COVID-19: JobSeeker extended but cut by 40 per cent

COVID-19: JobSeeker extended but cut by 40 per cent

The COVID-19 supplementary payment intended to help almost half a million people find work again has been extended for three more months, but it’s also been cut by 40 per cent.

Prime Minister Scott Morrison announced a $3.2 billion package on Tuesday to extend the JobSeeker supplementary payment until March 31, only at a reduced $150 a fortnight -- a drop of $100.

About 428,100 people still have not gained employment since losing their jobs due to the COVID-19 pandemic, according to September figures from the Australian Bureau of Statistics (ABS).

“My number one priority is to get more Australians into work,” Mr Morrison said. “As the country is safely reopening and businesses start to return to full steam, we need to connect those seeking work with available jobs.”

Australians receiving the JobSeeker supplement can still earn up to $300 a fortnight without their social security repayment being reduced, Mr Morrison said, and waiting periods will continue to be waived until the supplement expires.

JobSeeker is paid in addition to the newstart unemployment allowance and other supplements people may be eligible to receive.

The maximum fortnightly payments will take effect from 1 January and are as follows:

  • Single: $715.70
  • Single, with a dependent child or children: $762
  • Single, 60 or older, after 9 continuous months on payment: $762
  • Partnered: $660.80
  • Single principal carer: $943.10

More people are forecast to be out of work

Unemployment surged after the COVID-19 pandemic dawned in March this year. It currently sits at 6.9 per cent with 937,400 people out of work, according to the ABS, well above its typical level of about 5 per cent.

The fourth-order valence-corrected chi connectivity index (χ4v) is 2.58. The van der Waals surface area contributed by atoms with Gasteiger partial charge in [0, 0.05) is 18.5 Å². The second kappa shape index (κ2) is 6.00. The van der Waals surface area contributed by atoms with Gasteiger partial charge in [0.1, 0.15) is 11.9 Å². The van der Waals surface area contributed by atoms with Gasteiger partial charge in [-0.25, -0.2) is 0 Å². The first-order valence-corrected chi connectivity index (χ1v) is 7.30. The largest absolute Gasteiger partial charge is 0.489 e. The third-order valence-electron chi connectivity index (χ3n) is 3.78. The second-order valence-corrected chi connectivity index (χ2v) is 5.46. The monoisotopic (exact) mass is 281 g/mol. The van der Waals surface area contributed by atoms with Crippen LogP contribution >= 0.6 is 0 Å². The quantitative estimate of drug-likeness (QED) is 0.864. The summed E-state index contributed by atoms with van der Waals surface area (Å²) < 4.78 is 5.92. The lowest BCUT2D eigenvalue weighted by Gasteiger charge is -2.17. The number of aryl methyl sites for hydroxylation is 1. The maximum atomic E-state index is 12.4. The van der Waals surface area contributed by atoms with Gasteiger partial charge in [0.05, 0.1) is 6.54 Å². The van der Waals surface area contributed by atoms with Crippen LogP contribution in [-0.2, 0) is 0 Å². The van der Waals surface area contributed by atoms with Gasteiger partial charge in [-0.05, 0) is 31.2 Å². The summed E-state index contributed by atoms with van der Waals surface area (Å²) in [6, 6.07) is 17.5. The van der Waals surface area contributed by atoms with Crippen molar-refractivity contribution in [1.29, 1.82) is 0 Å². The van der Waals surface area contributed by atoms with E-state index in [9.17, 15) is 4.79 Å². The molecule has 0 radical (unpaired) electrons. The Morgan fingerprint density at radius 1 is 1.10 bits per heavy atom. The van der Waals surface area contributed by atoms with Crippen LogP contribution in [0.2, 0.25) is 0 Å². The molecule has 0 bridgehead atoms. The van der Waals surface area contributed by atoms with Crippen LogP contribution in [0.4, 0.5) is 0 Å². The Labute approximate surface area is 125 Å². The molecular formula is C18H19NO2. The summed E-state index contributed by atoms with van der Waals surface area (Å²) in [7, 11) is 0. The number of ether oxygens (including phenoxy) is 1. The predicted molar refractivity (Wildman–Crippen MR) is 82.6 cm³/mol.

And the number is expected to get worse. The Reserve Bank of Australia estimates it’ll climb to 8 per cent by the end of the year.

Underemployment is also high. The September figure is 11.4 per cent, about three per cent higher than its typical level.

The revised supplement will encourage people to look for work while helping the underemployed, Anne Ruston said, minister for families and social services.

“As the jobs market improves we want to encourage people to re-engage with the workforce because we know that even a few hours of work a week while on payment can have a dramatic impact on the pathway off income support,” she said.

A sombre tone to the holidays

The decision to cut the COVID-19 supplement was criticised by the Australian Council of Social Service, an advocacy group campaigning to reduce poverty and inequality in Australia.

Chief executive Dr Cassandra Goldie described the government’s policy as “out-of-touch with the reality of what people are going through”.

“There is currently only one job vacancy available for every 12 people without paid work or enough paid work, with even less in regional areas,” she said.

“The reduced rate from January to March is only $10 a day more than the old, unlivable Newstart rate, which had not been increased in real terms in more than a quarter of a century.

“The end of the year is often the most expensive time for families and this Christmas is going to be a really hard one for millions, with record-high unemployment.”

Labour market is key to the recovery

Government stimulus payments, RBA policies and bank relief packages have helped buoy people’s confidence in the Australian economy even though it is operating against the backdrop of a pandemic.

The Westpac-Melbourne Institute of Consumer Sentiment, a survey of 1200 adults in the first week of November, increased by 2.5 per cent to 107.7, a high not seen in seven years.

“Given the high degree of uncertainty this Christmas, and the headwinds from the high unemployment rate, it is a very encouraging sign that Australians are planning for a ‘normal’ Christmas,” Bill Evans said, chief economist at Westpac.

But the Unemployment Expectations Index, considered a reliable indicator for sustainable economic recovery, didn’t offer the same optimistic promise.

It rose by 6.2 per cent in November, representing a deterioration in labour market conditions as people anticipate rising unemployment, Mr Evans said.

The result was still 19.7 per cent below its peak in April and 7.3 per cent below the six month average leading up to March.

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